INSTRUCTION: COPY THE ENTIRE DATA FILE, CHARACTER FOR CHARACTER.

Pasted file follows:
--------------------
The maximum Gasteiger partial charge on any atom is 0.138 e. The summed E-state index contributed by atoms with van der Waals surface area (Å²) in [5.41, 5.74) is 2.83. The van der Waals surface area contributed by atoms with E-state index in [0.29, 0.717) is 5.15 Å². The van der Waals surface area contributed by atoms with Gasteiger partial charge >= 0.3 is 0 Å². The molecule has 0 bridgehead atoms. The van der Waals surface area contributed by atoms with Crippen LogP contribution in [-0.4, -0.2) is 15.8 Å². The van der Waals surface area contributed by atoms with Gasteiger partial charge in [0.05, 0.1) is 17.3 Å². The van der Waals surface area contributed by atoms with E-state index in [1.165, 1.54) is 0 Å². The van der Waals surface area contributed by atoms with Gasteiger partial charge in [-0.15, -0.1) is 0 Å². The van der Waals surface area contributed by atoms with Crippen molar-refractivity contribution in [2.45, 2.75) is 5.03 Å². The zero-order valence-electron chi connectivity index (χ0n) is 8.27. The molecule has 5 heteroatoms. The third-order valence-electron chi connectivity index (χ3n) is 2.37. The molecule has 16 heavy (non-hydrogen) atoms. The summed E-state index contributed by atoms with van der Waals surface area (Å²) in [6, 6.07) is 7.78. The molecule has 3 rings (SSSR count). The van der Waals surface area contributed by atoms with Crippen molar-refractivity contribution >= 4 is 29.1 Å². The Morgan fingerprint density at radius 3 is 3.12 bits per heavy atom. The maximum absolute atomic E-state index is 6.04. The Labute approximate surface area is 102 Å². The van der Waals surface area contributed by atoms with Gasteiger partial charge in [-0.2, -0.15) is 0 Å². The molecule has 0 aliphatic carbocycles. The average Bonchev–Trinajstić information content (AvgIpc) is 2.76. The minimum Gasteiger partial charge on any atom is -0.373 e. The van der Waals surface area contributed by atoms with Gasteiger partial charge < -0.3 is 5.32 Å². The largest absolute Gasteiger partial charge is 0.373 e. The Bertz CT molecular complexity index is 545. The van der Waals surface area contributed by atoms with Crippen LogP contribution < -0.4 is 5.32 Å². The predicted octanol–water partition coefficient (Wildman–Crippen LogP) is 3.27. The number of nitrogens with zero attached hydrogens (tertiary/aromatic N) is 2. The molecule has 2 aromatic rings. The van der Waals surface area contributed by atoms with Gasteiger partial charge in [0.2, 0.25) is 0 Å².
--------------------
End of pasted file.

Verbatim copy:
The maximum Gasteiger partial charge on any atom is 0.138 e. The summed E-state index contributed by atoms with van der Waals surface area (Å²) in [5.41, 5.74) is 2.83. The van der Waals surface area contributed by atoms with E-state index in [0.29, 0.717) is 5.15 Å². The van der Waals surface area contributed by atoms with Gasteiger partial charge >= 0.3 is 0 Å². The molecule has 0 bridgehead atoms. The van der Waals surface area contributed by atoms with Crippen LogP contribution in [-0.4, -0.2) is 15.8 Å². The van der Waals surface area contributed by atoms with Gasteiger partial charge in [0.05, 0.1) is 17.3 Å². The van der Waals surface area contributed by atoms with E-state index in [1.165, 1.54) is 0 Å². The van der Waals surface area contributed by atoms with Gasteiger partial charge in [-0.15, -0.1) is 0 Å². The van der Waals surface area contributed by atoms with Crippen molar-refractivity contribution in [2.45, 2.75) is 5.03 Å². The zero-order valence-electron chi connectivity index (χ0n) is 8.27. The molecule has 5 heteroatoms. The third-order valence-electron chi connectivity index (χ3n) is 2.37. The molecule has 16 heavy (non-hydrogen) atoms. The summed E-state index contributed by atoms with van der Waals surface area (Å²) in [6, 6.07) is 7.78. The molecule has 3 rings (SSSR count). The van der Waals surface area contributed by atoms with Crippen molar-refractivity contribution >= 4 is 29.1 Å². The Morgan fingerprint density at radius 3 is 3.12 bits per heavy atom. The maximum absolute atomic E-state index is 6.04. The Labute approximate surface area is 102 Å². The van der Waals surface area contributed by atoms with Gasteiger partial charge in [-0.2, -0.15) is 0 Å². The molecule has 0 aliphatic carbocycles. The average Bonchev–Trinajstić information content (AvgIpc) is 2.76. The minimum Gasteiger partial charge on any atom is -0.373 e. The van der Waals surface area contributed by atoms with Gasteiger partial charge < -0.3 is 5.32 Å². The largest absolute Gasteiger partial charge is 0.373 e. The Bertz CT molecular complexity index is 545. The van der Waals surface area contributed by atoms with Crippen LogP contribution < -0.4 is 5.32 Å². The predicted octanol–water partition coefficient (Wildman–Crippen LogP) is 3.27. The number of nitrogens with zero attached hydrogens (tertiary/aromatic N) is 2. The molecule has 2 aromatic rings. The van der Waals surface area contributed by atoms with Gasteiger partial charge in [0.2, 0.25) is 0 Å².